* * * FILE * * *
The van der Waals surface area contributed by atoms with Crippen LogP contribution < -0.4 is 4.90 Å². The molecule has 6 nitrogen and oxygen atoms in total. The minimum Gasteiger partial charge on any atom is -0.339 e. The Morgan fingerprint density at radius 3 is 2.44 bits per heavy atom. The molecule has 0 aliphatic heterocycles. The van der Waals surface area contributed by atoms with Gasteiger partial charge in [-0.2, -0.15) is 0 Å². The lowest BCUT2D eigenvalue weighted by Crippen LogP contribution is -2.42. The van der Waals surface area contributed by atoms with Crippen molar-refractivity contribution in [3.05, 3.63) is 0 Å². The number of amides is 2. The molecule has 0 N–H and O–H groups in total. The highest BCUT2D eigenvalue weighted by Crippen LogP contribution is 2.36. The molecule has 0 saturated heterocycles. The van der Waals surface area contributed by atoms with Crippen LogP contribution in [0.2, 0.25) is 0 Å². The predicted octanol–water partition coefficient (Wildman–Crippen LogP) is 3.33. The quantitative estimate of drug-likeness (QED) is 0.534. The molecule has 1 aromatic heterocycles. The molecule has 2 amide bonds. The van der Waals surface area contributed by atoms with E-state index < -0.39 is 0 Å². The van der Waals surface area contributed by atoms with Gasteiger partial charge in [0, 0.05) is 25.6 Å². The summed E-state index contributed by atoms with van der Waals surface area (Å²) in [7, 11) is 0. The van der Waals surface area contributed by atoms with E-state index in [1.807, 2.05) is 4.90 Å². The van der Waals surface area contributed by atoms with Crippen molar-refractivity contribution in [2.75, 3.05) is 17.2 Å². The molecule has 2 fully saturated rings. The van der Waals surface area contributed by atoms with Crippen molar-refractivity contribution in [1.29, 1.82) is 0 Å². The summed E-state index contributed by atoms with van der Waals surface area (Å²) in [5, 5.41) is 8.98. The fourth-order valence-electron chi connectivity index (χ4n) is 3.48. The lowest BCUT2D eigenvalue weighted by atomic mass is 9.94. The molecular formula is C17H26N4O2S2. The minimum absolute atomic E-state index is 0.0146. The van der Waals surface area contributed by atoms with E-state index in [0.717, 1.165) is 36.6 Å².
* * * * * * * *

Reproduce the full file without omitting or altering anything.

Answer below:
The van der Waals surface area contributed by atoms with Crippen LogP contribution < -0.4 is 4.90 Å². The molecule has 6 nitrogen and oxygen atoms in total. The minimum Gasteiger partial charge on any atom is -0.339 e. The Morgan fingerprint density at radius 3 is 2.44 bits per heavy atom. The molecule has 0 aliphatic heterocycles. The van der Waals surface area contributed by atoms with Gasteiger partial charge in [-0.2, -0.15) is 0 Å². The lowest BCUT2D eigenvalue weighted by Crippen LogP contribution is -2.42. The van der Waals surface area contributed by atoms with Crippen molar-refractivity contribution in [3.05, 3.63) is 0 Å². The number of amides is 2. The molecule has 0 N–H and O–H groups in total. The highest BCUT2D eigenvalue weighted by Crippen LogP contribution is 2.36. The molecule has 0 saturated heterocycles. The van der Waals surface area contributed by atoms with Crippen LogP contribution in [0.2, 0.25) is 0 Å². The predicted octanol–water partition coefficient (Wildman–Crippen LogP) is 3.33. The quantitative estimate of drug-likeness (QED) is 0.534. The molecule has 1 aromatic heterocycles. The molecule has 2 amide bonds. The van der Waals surface area contributed by atoms with E-state index < -0.39 is 0 Å². The van der Waals surface area contributed by atoms with Gasteiger partial charge in [0, 0.05) is 25.6 Å². The summed E-state index contributed by atoms with van der Waals surface area (Å²) in [7, 11) is 0. The van der Waals surface area contributed by atoms with E-state index in [1.807, 2.05) is 4.90 Å². The van der Waals surface area contributed by atoms with Crippen molar-refractivity contribution in [2.75, 3.05) is 17.2 Å². The molecule has 2 fully saturated rings. The van der Waals surface area contributed by atoms with Crippen molar-refractivity contribution in [1.29, 1.82) is 0 Å². The summed E-state index contributed by atoms with van der Waals surface area (Å²) in [5, 5.41) is 8.98. The fourth-order valence-electron chi connectivity index (χ4n) is 3.48. The lowest BCUT2D eigenvalue weighted by atomic mass is 9.94. The molecular formula is C17H26N4O2S2. The minimum absolute atomic E-state index is 0.0146. The van der Waals surface area contributed by atoms with E-state index in [0.717, 1.165) is 36.6 Å².